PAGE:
Friday, August 7, 2020
Aug. 7, 2020

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League of Women Voters of Clark County forums look at economic recovery, police reform

By , Columbian staff writer

Police reform and COVID-19 recovery dominated back-to-back candidate forums hosted by the League of Women Voters of Clark County last week.

As with most of the election activities during the 2020 cycle, the coronavirus outbreak derailed forums from their usual format. Instead of meeting in person, candidates answered questions via videoconference, a hurdle that led to some technical difficulties over the course of the broadcasts on Clark/Vancouver Television on Wednesday and Thursday evening.

During the first forum, a recording glitch meant that the candidates’ opening statements and answers to one question weren’t recorded. The moderator, League member Amy Lodholz, at one point joked that she’d committed “the ultimate Zoom fail by being on mute.”

Still, the forums went on, with each candidate given between 60 and 90 seconds to answer seven questions about their vision and priorities if elected to serve their district.

“I know it’s not ideal, but we still are enabling our voters to have more information,” Lodholz said.

At the legislative level, voters heard from candidates seeking the 18th District Senate seat and both 49th District House seats. Candidates for the Clark County Council District 3 seat — incumbent and newly independent John Blom, Republican Karen Bowerman and Democrat Jesse James — also participated.

Three candidates are seeking the 18th District Senate seat. The incumbent, Republican Sen. Ann Rivers of La Center, will run for re-election against Democrat Rick Bell and Republican John Ley.

The three spent much of the forum Wednesday discussing their vision for law enforcement reform, as protests against police violence continue to rattle the country.

Rivers said she’d like to drill down into the data surrounding de-escalation training using the framework approved by voters with Initiative 940 in 2018.

“I think it is absolutely essential that we pass legislation that forbids, unless there are extreme circumstances, impeding an individual’s airway in any way,” Rivers said.

Ley, in a call that contrasted with demands from some protesters to funnel money away from law enforcement, said that local police need more resources in order to do their jobs effectively.

“First and foremost, I’d love to see police in every one of our schools,” Ley said. “I’d also love to see an increase in funding for community policing.”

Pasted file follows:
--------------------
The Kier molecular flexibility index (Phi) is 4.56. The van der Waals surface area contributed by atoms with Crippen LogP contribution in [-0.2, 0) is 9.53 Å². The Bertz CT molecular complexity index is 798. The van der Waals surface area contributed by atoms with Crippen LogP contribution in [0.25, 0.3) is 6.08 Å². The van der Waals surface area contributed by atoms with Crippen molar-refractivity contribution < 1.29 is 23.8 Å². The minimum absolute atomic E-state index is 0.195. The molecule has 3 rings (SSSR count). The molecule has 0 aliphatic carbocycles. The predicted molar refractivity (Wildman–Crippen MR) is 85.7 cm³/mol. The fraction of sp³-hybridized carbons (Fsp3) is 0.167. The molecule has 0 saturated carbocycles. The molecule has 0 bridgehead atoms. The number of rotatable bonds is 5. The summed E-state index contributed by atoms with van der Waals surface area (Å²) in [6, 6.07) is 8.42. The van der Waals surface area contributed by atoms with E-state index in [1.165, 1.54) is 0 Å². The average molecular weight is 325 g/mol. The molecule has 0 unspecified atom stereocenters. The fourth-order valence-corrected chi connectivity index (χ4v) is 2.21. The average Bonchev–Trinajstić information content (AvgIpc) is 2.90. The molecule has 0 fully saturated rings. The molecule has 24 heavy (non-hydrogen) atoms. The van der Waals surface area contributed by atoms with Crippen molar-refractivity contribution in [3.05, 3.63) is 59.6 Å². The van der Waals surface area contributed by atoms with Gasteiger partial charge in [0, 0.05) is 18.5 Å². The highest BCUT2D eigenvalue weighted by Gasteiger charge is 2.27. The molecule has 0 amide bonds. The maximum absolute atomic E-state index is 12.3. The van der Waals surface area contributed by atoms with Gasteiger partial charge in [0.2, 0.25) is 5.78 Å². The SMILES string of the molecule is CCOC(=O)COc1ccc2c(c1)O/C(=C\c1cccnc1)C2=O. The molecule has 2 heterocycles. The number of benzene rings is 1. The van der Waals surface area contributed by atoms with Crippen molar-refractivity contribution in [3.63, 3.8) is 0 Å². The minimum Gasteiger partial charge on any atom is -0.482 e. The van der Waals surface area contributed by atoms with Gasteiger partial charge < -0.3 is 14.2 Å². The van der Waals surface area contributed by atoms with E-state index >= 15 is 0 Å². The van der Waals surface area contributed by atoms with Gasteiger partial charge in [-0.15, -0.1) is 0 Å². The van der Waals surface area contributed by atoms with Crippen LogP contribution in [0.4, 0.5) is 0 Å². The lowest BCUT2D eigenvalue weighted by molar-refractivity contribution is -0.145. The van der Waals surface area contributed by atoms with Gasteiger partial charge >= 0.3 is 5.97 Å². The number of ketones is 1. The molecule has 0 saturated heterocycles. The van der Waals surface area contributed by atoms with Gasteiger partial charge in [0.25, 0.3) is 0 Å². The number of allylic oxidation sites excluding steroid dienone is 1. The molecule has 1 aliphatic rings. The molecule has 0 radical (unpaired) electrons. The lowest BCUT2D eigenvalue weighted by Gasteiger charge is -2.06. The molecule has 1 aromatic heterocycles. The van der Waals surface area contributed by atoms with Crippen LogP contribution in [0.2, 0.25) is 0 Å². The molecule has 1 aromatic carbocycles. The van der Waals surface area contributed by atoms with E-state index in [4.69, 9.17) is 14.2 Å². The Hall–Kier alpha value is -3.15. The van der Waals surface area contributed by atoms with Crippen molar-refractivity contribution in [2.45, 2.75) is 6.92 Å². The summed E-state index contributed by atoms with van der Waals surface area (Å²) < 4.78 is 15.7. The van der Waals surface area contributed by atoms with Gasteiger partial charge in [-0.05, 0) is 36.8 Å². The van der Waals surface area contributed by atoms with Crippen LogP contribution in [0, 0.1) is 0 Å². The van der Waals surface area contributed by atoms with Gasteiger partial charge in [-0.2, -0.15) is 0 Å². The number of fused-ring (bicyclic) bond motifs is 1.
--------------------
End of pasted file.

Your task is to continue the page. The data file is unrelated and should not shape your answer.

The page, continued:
Bell said he would push for stronger penalties against financial and white collar crimes but more leniency among other nonviolent offenders.

“I’m all in favor of diversion approaches, especially for drug-related offenses,” Bell said. “Our big focus needs to be on dismantling the school-to-prison pipelines.”

Among the three candidates seeking the 49th District Position 2 seat, there was disagreement on what the state’s next steps in coronavirus recovery ought to be.

The incumbent, Democratic Rep. Monica Stonier of Vancouver, urged those calling for a reopening of the economy to pump the brakes. She also said she’d prioritize more support for the state’s unemployment office.

Stonier cautioned that without a slow, deliberate opening process, “we’re going to end up sliding backward.”

Her Republican challenger, Park Llafet, said he disagreed, and that the priority should be restarting the economy with precautions. The next step, he said, “must get people back to work. It must do it safely, it must do it with all the correct health guidelines.”

Troy Potter, an Independent candidate also seeking Stonier’s seat, emphasized that the state badly needs more support from the federal government in order to reinforce its unemployment system. He also urged the importance of compromise during times of crisis, pointing to his lack of party affiliation.

“I don’t have a party, so who I have to answer to, is you,” Potter said.

For the 49th District Position 1 seat, three candidates are seeking the spot, though only two took part in the remote forum.

The incumbent, Democratic Rep. Sharon Wylie of Vancouver, went up against Republican challenger Justin Forsman on Thursday. The third candidate, Independent Kelli Danielle Fiskum, did not participate.

Wylie said that these were unprecedented times, pointing to her years of experience in public service as an asset in navigating COVID-19 recovery and the related budget shortfall.

“We are coming to a point where we are going to need to deal with some really complex issues,” Wylie said. “In all of my years as an adult being interested in politics, I don’t think we’ve ever had a moment that we have right now.”

Forsman, who has in the past sought multiple local seats on an anti-government overreach platform, called mask requirements aimed at slowing the spread of the virus “ridiculous.”

“We’re being lied to about COVID-19, our freedoms are being taken away from us,” Forsman said. “Our government is rampant, it’s authoritarian. We need to clean house.”

The candidate forums can be viewed in full at The primary election will be held Aug. 4.